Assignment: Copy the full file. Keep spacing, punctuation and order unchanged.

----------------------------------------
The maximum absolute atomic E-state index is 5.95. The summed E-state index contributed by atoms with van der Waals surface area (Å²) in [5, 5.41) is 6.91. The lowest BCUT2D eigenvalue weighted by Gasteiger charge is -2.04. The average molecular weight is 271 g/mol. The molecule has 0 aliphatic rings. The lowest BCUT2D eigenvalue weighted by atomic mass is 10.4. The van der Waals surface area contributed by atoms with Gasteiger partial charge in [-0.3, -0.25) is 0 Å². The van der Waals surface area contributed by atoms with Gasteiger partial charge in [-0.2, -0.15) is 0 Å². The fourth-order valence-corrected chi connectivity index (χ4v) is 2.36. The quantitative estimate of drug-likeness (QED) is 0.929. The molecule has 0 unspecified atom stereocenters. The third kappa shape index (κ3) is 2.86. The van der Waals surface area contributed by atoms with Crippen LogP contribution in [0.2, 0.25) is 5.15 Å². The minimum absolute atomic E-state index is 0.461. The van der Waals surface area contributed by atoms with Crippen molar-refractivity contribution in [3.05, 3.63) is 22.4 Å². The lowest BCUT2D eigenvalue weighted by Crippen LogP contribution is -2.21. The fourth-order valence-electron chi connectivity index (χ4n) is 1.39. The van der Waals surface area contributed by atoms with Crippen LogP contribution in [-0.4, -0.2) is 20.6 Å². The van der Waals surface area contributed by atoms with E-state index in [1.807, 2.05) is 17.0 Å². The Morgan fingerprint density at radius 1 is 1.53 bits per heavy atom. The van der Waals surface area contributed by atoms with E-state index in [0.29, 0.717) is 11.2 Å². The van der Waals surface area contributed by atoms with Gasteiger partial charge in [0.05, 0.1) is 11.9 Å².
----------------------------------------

The maximum absolute atomic E-state index is 5.95. The summed E-state index contributed by atoms with van der Waals surface area (Å²) in [5, 5.41) is 6.91. The lowest BCUT2D eigenvalue weighted by Gasteiger charge is -2.04. The average molecular weight is 271 g/mol. The molecule has 0 aliphatic rings. The lowest BCUT2D eigenvalue weighted by atomic mass is 10.4. The van der Waals surface area contributed by atoms with Gasteiger partial charge in [-0.3, -0.25) is 0 Å². The van der Waals surface area contributed by atoms with Gasteiger partial charge in [-0.2, -0.15) is 0 Å². The fourth-order valence-corrected chi connectivity index (χ4v) is 2.36. The quantitative estimate of drug-likeness (QED) is 0.929. The molecule has 0 unspecified atom stereocenters. The third kappa shape index (κ3) is 2.86. The van der Waals surface area contributed by atoms with Crippen LogP contribution in [0.2, 0.25) is 5.15 Å². The minimum absolute atomic E-state index is 0.461. The van der Waals surface area contributed by atoms with Crippen molar-refractivity contribution in [3.05, 3.63) is 22.4 Å². The lowest BCUT2D eigenvalue weighted by Crippen LogP contribution is -2.21. The fourth-order valence-electron chi connectivity index (χ4n) is 1.39. The van der Waals surface area contributed by atoms with Crippen LogP contribution in [-0.4, -0.2) is 20.6 Å². The van der Waals surface area contributed by atoms with E-state index in [1.807, 2.05) is 17.0 Å². The Morgan fingerprint density at radius 1 is 1.53 bits per heavy atom. The van der Waals surface area contributed by atoms with E-state index in [0.29, 0.717) is 11.2 Å². The van der Waals surface area contributed by atoms with Gasteiger partial charge in [0.05, 0.1) is 11.9 Å².